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The Earl of Lindsay moved Amendment No. 12:

Page 8, line 43, at end insert ("and "vehicle" does not include any aircraft or hovercraft").

The noble Earl said: My Lords, anxiety has been expressed in the House over the use of helicopters to drive deer to take or kill them for deer management purposes. As the 1959 Acts stands at present, it is not an offence to use vehicles to move deer. It is only an offence to make such use of a vehicle with the intention to take or kill deer on unenclosed land.

It is our clear intention that all uses of vehicles to drive deer to take or kill them should require authorisation by the commission and be subject to the code of practice to be prepared by the commission. The Bill makes it clear that this requirement will apply to wild deer on all land.

In the light of comments during the passage of the Bill I have given considerable thought as to whether helicopters in particular should be permissible for such operations. I have discussed the matter with the chairman of the Deer Commission and believe that, if used with due sensitivity to the welfare of the deer, helicopters could be used in some circumstances without raising undue concerns. However, the continuing concern expressed at every stage of the Bill on this matter has tempted me to revisit this clause and to table the amendment now before the House. I am proposing that aircraft and hovercraft should be omitted from the range of vehicles which can be used for this type of work. I hope this addresses the contributions of noble Lords from the committee in Edinburgh onwards. I beg to move.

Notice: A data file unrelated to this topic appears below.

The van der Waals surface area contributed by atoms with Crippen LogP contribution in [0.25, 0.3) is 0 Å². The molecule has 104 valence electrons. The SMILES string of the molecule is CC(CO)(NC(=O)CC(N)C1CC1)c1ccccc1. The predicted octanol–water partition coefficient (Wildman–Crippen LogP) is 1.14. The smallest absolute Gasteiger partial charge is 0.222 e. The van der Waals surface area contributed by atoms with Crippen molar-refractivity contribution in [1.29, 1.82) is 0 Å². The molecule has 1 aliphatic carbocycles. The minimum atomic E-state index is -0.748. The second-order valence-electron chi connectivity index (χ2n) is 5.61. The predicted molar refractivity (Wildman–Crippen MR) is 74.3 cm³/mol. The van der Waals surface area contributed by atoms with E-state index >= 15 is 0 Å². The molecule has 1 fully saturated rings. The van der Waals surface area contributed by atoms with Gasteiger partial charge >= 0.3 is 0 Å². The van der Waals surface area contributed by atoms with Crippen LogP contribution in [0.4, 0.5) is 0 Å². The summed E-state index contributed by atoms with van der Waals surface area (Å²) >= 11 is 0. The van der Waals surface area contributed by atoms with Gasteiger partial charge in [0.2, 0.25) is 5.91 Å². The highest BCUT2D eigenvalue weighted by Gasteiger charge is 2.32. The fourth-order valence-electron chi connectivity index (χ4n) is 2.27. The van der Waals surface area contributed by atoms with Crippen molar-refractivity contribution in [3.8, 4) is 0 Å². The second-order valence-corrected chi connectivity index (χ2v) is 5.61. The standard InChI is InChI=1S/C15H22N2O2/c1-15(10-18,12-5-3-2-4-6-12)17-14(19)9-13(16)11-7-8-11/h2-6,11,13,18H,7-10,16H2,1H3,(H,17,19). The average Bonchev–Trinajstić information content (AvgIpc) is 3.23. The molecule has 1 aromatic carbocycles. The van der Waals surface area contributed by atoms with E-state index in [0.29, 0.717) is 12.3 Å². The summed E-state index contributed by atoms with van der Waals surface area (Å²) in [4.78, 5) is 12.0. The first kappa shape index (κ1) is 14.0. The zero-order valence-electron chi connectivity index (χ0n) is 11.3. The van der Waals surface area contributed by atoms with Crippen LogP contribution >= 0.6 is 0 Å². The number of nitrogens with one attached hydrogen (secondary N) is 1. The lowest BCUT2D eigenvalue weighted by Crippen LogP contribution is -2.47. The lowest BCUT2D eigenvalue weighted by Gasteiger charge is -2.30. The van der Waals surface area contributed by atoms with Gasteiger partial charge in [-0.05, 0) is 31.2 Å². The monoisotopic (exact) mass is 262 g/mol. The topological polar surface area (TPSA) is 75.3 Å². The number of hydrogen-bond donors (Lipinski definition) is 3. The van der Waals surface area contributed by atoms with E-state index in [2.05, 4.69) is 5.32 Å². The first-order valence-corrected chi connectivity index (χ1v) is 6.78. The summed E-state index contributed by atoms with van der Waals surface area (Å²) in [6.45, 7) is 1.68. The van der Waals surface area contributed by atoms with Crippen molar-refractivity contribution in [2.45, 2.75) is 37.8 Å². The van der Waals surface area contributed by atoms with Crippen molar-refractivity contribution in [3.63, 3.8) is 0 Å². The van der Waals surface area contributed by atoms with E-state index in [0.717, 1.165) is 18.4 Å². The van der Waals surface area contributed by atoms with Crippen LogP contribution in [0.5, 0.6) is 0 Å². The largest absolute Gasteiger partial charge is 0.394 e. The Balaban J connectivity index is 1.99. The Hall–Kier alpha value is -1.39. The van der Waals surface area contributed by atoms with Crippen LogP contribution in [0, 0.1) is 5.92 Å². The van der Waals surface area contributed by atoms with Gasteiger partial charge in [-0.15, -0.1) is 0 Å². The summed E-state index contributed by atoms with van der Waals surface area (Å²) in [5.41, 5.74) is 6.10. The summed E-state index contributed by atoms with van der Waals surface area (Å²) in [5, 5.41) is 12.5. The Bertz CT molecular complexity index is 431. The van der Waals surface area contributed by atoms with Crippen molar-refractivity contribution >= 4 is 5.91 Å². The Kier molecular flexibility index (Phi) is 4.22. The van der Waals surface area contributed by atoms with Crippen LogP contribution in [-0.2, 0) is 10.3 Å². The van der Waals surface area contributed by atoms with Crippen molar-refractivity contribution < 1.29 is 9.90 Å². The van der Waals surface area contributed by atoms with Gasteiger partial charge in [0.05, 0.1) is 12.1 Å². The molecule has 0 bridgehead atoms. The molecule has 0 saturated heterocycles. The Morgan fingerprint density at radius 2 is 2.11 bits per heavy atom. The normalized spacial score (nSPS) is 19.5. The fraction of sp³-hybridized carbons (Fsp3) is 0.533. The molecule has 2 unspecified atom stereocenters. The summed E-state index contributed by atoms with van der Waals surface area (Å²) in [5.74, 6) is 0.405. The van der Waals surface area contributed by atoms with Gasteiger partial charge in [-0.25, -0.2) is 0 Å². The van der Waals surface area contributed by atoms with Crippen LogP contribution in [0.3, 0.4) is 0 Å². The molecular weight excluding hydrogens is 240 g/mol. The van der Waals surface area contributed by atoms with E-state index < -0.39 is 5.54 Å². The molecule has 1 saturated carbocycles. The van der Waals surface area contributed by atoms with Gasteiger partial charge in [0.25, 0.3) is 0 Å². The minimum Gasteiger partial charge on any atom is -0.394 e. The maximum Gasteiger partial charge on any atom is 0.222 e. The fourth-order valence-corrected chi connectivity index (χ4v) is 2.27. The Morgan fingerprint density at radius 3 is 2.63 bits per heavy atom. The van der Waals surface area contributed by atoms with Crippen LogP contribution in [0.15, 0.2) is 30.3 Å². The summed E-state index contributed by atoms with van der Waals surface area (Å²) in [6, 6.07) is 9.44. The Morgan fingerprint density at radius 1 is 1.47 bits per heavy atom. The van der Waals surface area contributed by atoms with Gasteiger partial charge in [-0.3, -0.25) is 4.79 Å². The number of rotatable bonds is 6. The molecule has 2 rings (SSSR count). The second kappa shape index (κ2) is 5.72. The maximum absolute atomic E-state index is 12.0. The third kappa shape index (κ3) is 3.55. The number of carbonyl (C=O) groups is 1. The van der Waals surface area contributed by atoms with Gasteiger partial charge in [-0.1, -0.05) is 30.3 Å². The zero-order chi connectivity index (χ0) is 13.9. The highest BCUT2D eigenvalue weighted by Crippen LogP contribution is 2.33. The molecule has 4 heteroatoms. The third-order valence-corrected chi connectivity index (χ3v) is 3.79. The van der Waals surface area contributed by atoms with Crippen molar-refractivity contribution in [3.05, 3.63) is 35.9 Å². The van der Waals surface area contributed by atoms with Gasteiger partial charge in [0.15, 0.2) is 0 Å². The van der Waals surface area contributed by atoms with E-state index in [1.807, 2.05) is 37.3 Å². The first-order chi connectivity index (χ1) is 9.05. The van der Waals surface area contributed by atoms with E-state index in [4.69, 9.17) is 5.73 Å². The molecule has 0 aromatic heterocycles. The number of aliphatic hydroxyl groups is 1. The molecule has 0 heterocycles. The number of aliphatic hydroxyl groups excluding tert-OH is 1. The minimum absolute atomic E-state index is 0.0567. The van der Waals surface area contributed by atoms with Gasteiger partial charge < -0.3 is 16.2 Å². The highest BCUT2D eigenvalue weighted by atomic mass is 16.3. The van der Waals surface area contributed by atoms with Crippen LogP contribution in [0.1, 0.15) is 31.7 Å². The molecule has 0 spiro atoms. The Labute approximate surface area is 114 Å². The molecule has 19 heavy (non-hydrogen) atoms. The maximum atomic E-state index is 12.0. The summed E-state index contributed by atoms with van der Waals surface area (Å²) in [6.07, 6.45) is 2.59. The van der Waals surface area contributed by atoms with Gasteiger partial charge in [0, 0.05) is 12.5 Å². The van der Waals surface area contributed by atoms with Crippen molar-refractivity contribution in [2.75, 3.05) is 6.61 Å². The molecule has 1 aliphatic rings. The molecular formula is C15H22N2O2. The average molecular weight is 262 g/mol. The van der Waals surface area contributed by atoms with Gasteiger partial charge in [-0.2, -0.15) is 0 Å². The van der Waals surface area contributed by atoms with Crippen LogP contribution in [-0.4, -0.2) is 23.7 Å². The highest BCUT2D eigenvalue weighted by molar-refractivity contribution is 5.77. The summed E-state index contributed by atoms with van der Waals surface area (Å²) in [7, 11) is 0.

Lord Carmichael of Kelvingrove: My Lords, the House will be grateful to the Minister for omitting hovercraft and helicopters from the Bill. The matter was raised right at the beginning of our proceedings. There was a feeling that there could be horror stories in the popular press about helicopters chasing poor little deer over the Highlands. In Committee we heard some interesting information about the use of helicopters in New Zealand. The noble Lord, Lord Glenarthur, who is an authority on the subject of helicopters, made a considerable contribution to this part of the Bill. All in all the Bill without the helicopters will be given a better reception than it otherwise would receive. Certainly in the other place the issue would have raised very many doubts.